Seat Could Get Hotter in District for Boudreau

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Things aren’t so peachy in Washington for Caps bench boss Bruce Boudreau. The Capitals currently sit eighth in the East with a 11-7-1 record. Expectations are always high for a team with one of the most profile players in the league in Alex Ovechkin. In the division, they are two points behind Florida but you couldn’t tell based on the way the team has been playing.

Team owner Ted Leonsis recently declined to comment when the media asked him about a vote of confidence regarding Boudreau. This doesn’t sound good. Especially on the heels of en embarrassing 7-1 loss to Toronto in which the Maple Leafs kept seven regulars out of the lineup and started their third string goalie. Last night when they defeated Phoenix, Boudreau healthy-scratched Alexander Semin for the first time in his career. There are a lot of things to blame, but the main source of the team struggles begins with the player with the C on his sweater:

The Washington Capitals will sink or swim with the production of Alex Ovechkin.

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For Boudreau to retake control of the locker room, he has to do it through the player the rest of the team listens to. A story in the Washington Post suggested Ovechkin and Boudreau aren’t on the same page. Boudreau wants Ovi to play on the wing on the power play but Ovi feels more comfortable running the man-advantage from the point. Boudreau and his staff have begged Ovechkin to be more responsible in the defensive end, yet he still routinely floats in Washington’s zone and leaves it prematurely. Through the season’s first 18 games, he has a team-worst plus-minus rating of minus-6.

For someone that loves to shoot the pick, Ovechkin hasn’t done that this season. He’s led the league in shots on goal each of his first six seasons, but has 67 in 18 games this season. In the Toronto loss Saturday he didn’t record his first shot on goal until 12 minutes remained in the second period- when they trailed 4-1. The coaches want him to get more of his teammates involved versus taking a high risk shot, but to decrease your shot production by that much is cause for concern.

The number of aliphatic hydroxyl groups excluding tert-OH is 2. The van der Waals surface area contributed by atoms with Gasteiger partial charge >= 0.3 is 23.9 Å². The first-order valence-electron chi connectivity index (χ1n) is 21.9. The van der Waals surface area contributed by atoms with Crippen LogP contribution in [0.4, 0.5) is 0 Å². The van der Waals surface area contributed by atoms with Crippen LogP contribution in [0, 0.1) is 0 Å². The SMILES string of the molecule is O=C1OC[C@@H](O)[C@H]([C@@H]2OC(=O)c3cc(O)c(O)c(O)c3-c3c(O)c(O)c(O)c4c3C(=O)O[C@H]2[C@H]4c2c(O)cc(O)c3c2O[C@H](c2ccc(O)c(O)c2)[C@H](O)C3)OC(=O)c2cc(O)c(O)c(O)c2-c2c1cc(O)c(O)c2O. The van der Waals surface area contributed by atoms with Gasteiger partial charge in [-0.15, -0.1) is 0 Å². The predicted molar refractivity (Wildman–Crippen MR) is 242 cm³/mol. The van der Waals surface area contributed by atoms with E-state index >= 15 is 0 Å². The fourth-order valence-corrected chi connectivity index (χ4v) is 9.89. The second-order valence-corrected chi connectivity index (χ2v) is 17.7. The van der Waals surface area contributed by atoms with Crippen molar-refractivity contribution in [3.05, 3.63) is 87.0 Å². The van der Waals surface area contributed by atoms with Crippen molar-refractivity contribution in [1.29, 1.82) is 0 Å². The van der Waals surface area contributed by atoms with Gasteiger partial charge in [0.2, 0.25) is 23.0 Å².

Earlier this month when Ovechkin was benched when the team put an extra attacker on the ice, he seems to be in his own world. A player who sees 20-plus minutes of ice time every game has been averaging close to 18 minutes this month. That isn’t something you want to see out of your best player and deadliest sniper on the ice.

Could the Semin-scratching Monday affect the fellow Russian superstar? This team does seem to follow the way of Ovechkin: Ovi plays well, the team does well. If he can’t find the back of the net, neither can the rest of the team. In the end, Boudreau and his captain need to have a man-to-man meeting. If they air out all their issues and squash it there, the team could head in the right direction. If they fail to reach at least the conference final, some heads (both on the ice and on the bench) could roll.

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